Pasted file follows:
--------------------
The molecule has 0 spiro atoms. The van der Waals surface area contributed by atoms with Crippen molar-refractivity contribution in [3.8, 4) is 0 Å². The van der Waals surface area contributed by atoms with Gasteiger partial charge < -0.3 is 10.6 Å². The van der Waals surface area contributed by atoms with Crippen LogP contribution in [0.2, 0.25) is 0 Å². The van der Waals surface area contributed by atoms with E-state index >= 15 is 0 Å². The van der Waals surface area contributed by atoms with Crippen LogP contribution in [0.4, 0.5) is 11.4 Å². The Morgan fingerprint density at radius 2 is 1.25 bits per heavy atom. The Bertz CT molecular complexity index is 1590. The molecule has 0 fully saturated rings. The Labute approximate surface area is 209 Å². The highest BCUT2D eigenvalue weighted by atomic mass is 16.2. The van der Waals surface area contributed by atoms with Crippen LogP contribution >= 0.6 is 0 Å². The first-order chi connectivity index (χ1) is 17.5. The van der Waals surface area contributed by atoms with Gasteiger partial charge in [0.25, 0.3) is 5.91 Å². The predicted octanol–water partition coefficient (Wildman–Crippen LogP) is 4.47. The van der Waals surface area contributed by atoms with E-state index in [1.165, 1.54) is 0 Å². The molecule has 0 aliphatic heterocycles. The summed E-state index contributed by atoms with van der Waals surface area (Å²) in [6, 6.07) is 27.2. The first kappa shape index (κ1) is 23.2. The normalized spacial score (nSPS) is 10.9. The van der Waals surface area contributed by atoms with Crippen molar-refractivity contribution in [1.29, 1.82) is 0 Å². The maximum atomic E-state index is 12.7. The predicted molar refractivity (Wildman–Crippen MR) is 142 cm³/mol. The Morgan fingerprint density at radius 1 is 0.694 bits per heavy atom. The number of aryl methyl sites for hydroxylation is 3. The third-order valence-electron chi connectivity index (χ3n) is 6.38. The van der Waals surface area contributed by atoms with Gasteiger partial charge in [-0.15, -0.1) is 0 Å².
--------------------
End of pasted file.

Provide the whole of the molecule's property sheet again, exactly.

The molecule has 0 spiro atoms. The van der Waals surface area contributed by atoms with Crippen molar-refractivity contribution in [3.8, 4) is 0 Å². The van der Waals surface area contributed by atoms with Gasteiger partial charge < -0.3 is 10.6 Å². The van der Waals surface area contributed by atoms with Crippen LogP contribution in [0.2, 0.25) is 0 Å². The van der Waals surface area contributed by atoms with E-state index >= 15 is 0 Å². The van der Waals surface area contributed by atoms with Crippen LogP contribution in [0.4, 0.5) is 11.4 Å². The Morgan fingerprint density at radius 2 is 1.25 bits per heavy atom. The Bertz CT molecular complexity index is 1590. The molecule has 0 fully saturated rings. The Labute approximate surface area is 209 Å². The highest BCUT2D eigenvalue weighted by atomic mass is 16.2. The van der Waals surface area contributed by atoms with Crippen LogP contribution >= 0.6 is 0 Å². The first-order chi connectivity index (χ1) is 17.5. The van der Waals surface area contributed by atoms with Gasteiger partial charge in [0.25, 0.3) is 5.91 Å². The predicted octanol–water partition coefficient (Wildman–Crippen LogP) is 4.47. The van der Waals surface area contributed by atoms with E-state index in [1.165, 1.54) is 0 Å². The molecule has 0 aliphatic heterocycles. The summed E-state index contributed by atoms with van der Waals surface area (Å²) in [6, 6.07) is 27.2. The first kappa shape index (κ1) is 23.2. The normalized spacial score (nSPS) is 10.9. The van der Waals surface area contributed by atoms with Crippen molar-refractivity contribution in [1.29, 1.82) is 0 Å². The maximum atomic E-state index is 12.7. The predicted molar refractivity (Wildman–Crippen MR) is 142 cm³/mol. The Morgan fingerprint density at radius 1 is 0.694 bits per heavy atom. The number of aryl methyl sites for hydroxylation is 3. The third-order valence-electron chi connectivity index (χ3n) is 6.38. The van der Waals surface area contributed by atoms with Gasteiger partial charge in [-0.15, -0.1) is 0 Å².